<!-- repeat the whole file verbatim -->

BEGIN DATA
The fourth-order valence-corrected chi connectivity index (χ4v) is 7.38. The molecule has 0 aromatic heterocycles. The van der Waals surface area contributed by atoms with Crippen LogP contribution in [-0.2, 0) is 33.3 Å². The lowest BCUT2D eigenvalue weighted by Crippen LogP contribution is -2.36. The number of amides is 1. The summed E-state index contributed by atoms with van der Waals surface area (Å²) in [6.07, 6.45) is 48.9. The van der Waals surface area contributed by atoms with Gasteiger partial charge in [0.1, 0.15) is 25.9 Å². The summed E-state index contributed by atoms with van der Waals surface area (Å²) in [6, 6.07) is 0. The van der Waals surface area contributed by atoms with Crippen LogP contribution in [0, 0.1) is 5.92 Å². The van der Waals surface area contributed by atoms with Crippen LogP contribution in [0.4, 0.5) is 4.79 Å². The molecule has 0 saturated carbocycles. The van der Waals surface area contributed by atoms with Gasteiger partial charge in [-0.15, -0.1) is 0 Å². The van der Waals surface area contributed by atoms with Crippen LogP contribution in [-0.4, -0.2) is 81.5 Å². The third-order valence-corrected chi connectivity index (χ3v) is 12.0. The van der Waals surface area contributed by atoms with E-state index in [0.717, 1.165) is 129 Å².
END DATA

The fourth-order valence-corrected chi connectivity index (χ4v) is 7.38. The molecule has 0 aromatic heterocycles. The van der Waals surface area contributed by atoms with Crippen LogP contribution in [-0.2, 0) is 33.3 Å². The lowest BCUT2D eigenvalue weighted by Crippen LogP contribution is -2.36. The number of amides is 1. The summed E-state index contributed by atoms with van der Waals surface area (Å²) in [6.07, 6.45) is 48.9. The van der Waals surface area contributed by atoms with Gasteiger partial charge in [0.1, 0.15) is 25.9 Å². The summed E-state index contributed by atoms with van der Waals surface area (Å²) in [6, 6.07) is 0. The van der Waals surface area contributed by atoms with Crippen LogP contribution in [0, 0.1) is 5.92 Å². The van der Waals surface area contributed by atoms with Crippen LogP contribution in [0.4, 0.5) is 4.79 Å². The molecule has 0 saturated carbocycles. The van der Waals surface area contributed by atoms with Gasteiger partial charge in [-0.15, -0.1) is 0 Å². The van der Waals surface area contributed by atoms with Crippen LogP contribution in [-0.4, -0.2) is 81.5 Å². The third-order valence-corrected chi connectivity index (χ3v) is 12.0. The van der Waals surface area contributed by atoms with E-state index in [0.717, 1.165) is 129 Å².